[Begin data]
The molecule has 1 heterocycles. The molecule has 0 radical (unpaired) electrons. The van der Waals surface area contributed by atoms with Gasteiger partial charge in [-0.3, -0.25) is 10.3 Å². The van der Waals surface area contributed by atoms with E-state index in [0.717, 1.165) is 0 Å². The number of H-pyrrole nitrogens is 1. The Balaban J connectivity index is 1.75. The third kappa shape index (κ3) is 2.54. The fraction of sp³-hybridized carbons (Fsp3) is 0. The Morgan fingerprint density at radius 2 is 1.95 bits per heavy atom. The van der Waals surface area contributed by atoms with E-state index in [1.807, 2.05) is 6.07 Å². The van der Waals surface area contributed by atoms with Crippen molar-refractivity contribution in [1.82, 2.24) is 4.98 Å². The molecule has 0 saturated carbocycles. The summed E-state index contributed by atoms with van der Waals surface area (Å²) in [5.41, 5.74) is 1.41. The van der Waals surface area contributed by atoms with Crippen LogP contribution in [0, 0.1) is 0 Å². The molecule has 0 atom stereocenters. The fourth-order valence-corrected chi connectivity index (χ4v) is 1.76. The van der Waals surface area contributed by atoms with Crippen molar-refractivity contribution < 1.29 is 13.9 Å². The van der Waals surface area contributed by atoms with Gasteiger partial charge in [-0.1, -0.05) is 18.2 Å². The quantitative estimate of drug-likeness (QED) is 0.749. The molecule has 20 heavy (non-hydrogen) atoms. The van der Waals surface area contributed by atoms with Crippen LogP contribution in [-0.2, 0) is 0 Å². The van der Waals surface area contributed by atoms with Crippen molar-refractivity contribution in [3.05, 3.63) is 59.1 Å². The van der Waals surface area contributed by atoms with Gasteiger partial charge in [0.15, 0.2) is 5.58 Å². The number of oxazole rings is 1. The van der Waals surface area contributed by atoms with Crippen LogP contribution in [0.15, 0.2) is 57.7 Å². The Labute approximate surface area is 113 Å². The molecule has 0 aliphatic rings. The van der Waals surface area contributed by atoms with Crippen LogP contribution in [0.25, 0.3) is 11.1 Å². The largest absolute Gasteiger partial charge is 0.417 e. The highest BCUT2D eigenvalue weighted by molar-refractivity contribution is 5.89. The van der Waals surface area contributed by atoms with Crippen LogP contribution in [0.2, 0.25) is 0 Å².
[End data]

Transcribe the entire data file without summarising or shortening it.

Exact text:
The molecule has 1 heterocycles. The molecule has 0 radical (unpaired) electrons. The van der Waals surface area contributed by atoms with Gasteiger partial charge in [-0.3, -0.25) is 10.3 Å². The van der Waals surface area contributed by atoms with E-state index in [0.717, 1.165) is 0 Å². The number of H-pyrrole nitrogens is 1. The Balaban J connectivity index is 1.75. The third kappa shape index (κ3) is 2.54. The fraction of sp³-hybridized carbons (Fsp3) is 0. The Morgan fingerprint density at radius 2 is 1.95 bits per heavy atom. The van der Waals surface area contributed by atoms with E-state index in [1.807, 2.05) is 6.07 Å². The van der Waals surface area contributed by atoms with Crippen molar-refractivity contribution in [1.82, 2.24) is 4.98 Å². The molecule has 0 saturated carbocycles. The summed E-state index contributed by atoms with van der Waals surface area (Å²) in [5.41, 5.74) is 1.41. The van der Waals surface area contributed by atoms with Crippen LogP contribution in [0, 0.1) is 0 Å². The molecule has 0 atom stereocenters. The fourth-order valence-corrected chi connectivity index (χ4v) is 1.76. The van der Waals surface area contributed by atoms with Crippen molar-refractivity contribution < 1.29 is 13.9 Å². The van der Waals surface area contributed by atoms with Gasteiger partial charge in [-0.1, -0.05) is 18.2 Å². The quantitative estimate of drug-likeness (QED) is 0.749. The molecule has 20 heavy (non-hydrogen) atoms. The van der Waals surface area contributed by atoms with Crippen LogP contribution in [-0.2, 0) is 0 Å². The van der Waals surface area contributed by atoms with Crippen molar-refractivity contribution in [3.05, 3.63) is 59.1 Å². The van der Waals surface area contributed by atoms with Gasteiger partial charge in [0.15, 0.2) is 5.58 Å². The number of oxazole rings is 1. The van der Waals surface area contributed by atoms with Crippen LogP contribution in [0.15, 0.2) is 57.7 Å². The Labute approximate surface area is 113 Å². The molecule has 0 aliphatic rings. The van der Waals surface area contributed by atoms with Crippen LogP contribution in [0.25, 0.3) is 11.1 Å². The largest absolute Gasteiger partial charge is 0.417 e. The highest BCUT2D eigenvalue weighted by molar-refractivity contribution is 5.89. The van der Waals surface area contributed by atoms with Crippen LogP contribution in [0.2, 0.25) is 0 Å².